“This is another folk superstition that I found very odd while living there [Taiwan]. It was this thing called Ghost month, I believe it was September, but essentially it’s a month when you don’t leave your clothes out to dry, you don’t look over your shoulder, and you don’t leave the house at night too often. They also do some things like surgery, no swimming, no moving houses, and no weddings. I think it’s everything you can do to hide from the ghosts and not to reveal your home’s address. Taiwanese believe the ghosts haunt the island for the whole entire month.”
When the informant was in Taiwan his host family made sure to reveal these practices to him in order to prevent him from being haunted by the ghosts on the island. His host family was pretty relaxed on the custom but many people still take this folk superstition very seriously.
Analysis: I found this superstition extremely interesting, all of the practices and things you’re not supposed to do seem to be kind of excessive, but I do see how the Taiwanese people can hold onto this tradition on the chance the island does become haunted during ghost month.
“ Another Folk tradition or I guess a superstition is that you don’t give white chrysanthemums unless it’s someone’s funeral. If you do then it is considered extremely rude and you wish death on the person. While I was in Taiwan I don’t think I saw them in a normal flower shop but you have to order them specifically for a funeral.”
The informant found this information out while living abroad in Taiwan and asking his host father what flowers to get for his host mother’s birthday. He warned him anything but the white chrysanthemums.
I find it odd that a flower can symbolize such a harsh meaning, and typically when I think of a funeral I think of dark colors, black usually, not a beautiful white flower. This is a very unique folk custom that I believe is mainly tied to Taiwanese culture.
“Hey man, glad you called this is a super cool thing my host family in Taiwan did and I’m glad you got to experience it when you came to visit, but pretty much by gifting a piece of Jade to guests it’s their way of showing first their wealth. It’s a way for them to kind of subtly show off haha, but it’s also supposed to protect you from injury. For example, when my host mother gave mom a Jade bracelet it is supposed to add a sort of extra life. If you fall the Jade is supposed to break and take the force of it so it protects you from harm. I think this Jade symbolism is pretty common in Taiwan and China.”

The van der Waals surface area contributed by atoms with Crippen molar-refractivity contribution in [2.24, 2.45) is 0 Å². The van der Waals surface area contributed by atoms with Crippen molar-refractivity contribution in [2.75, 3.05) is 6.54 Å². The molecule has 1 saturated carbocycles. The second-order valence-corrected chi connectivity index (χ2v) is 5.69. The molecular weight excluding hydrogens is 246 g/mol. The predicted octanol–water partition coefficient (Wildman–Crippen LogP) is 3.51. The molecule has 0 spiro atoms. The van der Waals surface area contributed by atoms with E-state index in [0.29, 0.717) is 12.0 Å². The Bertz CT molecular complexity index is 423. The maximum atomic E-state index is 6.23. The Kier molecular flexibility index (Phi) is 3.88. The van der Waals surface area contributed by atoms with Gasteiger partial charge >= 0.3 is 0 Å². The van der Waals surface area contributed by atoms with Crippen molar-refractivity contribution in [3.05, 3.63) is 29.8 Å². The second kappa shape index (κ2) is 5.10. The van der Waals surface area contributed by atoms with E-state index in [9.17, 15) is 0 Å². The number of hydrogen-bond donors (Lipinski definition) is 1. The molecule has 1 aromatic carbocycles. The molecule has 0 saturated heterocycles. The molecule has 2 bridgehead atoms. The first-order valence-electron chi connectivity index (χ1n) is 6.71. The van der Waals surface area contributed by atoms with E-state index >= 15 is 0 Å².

The informant, ST, had lived in Taiwan for a year and I was able to go visit him and participate in this custom by receiving a Jade necklace. ST learned this while living with the host family in Taiwan for a year.
This is a very cool custom that I am very happy I got to participate in, I find it very interesting that Jade, a rare substance can provide safety. My grandmother actually had a Jade bracelet and fell while walking and her bracelet broke and she only had a scraped knee. So this tradition seems like it works.
“My grandma lives in Maryland and she once bought a mattress from a friend that was old and worn out, obviously had been well lived in. So the first night that she was sleeping on the new “old” mattress she at first thought she was dreaming but then believed she saw a little girl crawl out from beneath the bed and into her room. After that, she dragged the mattress out of her house and never looked back.”
This story comes from a classmate’s grandmother she’s 70 and lives in Maryland. It is a true story, or at least a story her grandma believes is true.
I learned of this story from a classmate, AO. AO shared her grandmother’s story with me in a breakout session when we decided to trade family ghost stories.
This story was very spooky. It could have been a great horror movie scene. This story is going to make me rethink buying a used mattress in the future. A ghost story like this is an oral tradition and is unique to Ms. O and something she had shared with family members until Alison was nice enough to share it with me.
“I’ve told you this story before and it really means a lot to me, I was super close with my grandfather so it makes it seem like he’s up there watching us when I think about this story. So I was at his house in Palm Desert in the room I usually stay in that has a view of the mountains in the distance. That mountain range would be impossible to hike on, no trails whatsoever and no one has ever hiked it, and none of us had ever seen anyone hike it. But that one morning I was looking out the window and saw a figure in the distance climbing up the mountain. I thought it was weird but didn’t think too much of it. Then maybe five minutes later we get a call that my grandfather had passed away. I truly think it was him making his final journey and hiking the mountains that he loved waking up to every day.”
My father had told me this story many years ago, and I had always kind of remembered it, but I asked him to retell it to me for the purpose of this project. My father loved his grandfather so much, they were best friends so when he died it was very hard on him and this story helped him get through it and believe that no one ever is fully gone but can live on through other people.
This story is so interesting to me because we really do have no idea if there is or isn’t an afterlife and how one makes the journey after death on earth. Like my father told me I believe him that it helped with the healing process and that it helped instill a belief in him and passed down to me and my siblings that people who die can live on through you. This is an oral story that can easily be passed down to my children in hopes of instilling a bit of faith in knowing that one doesn’t die for good.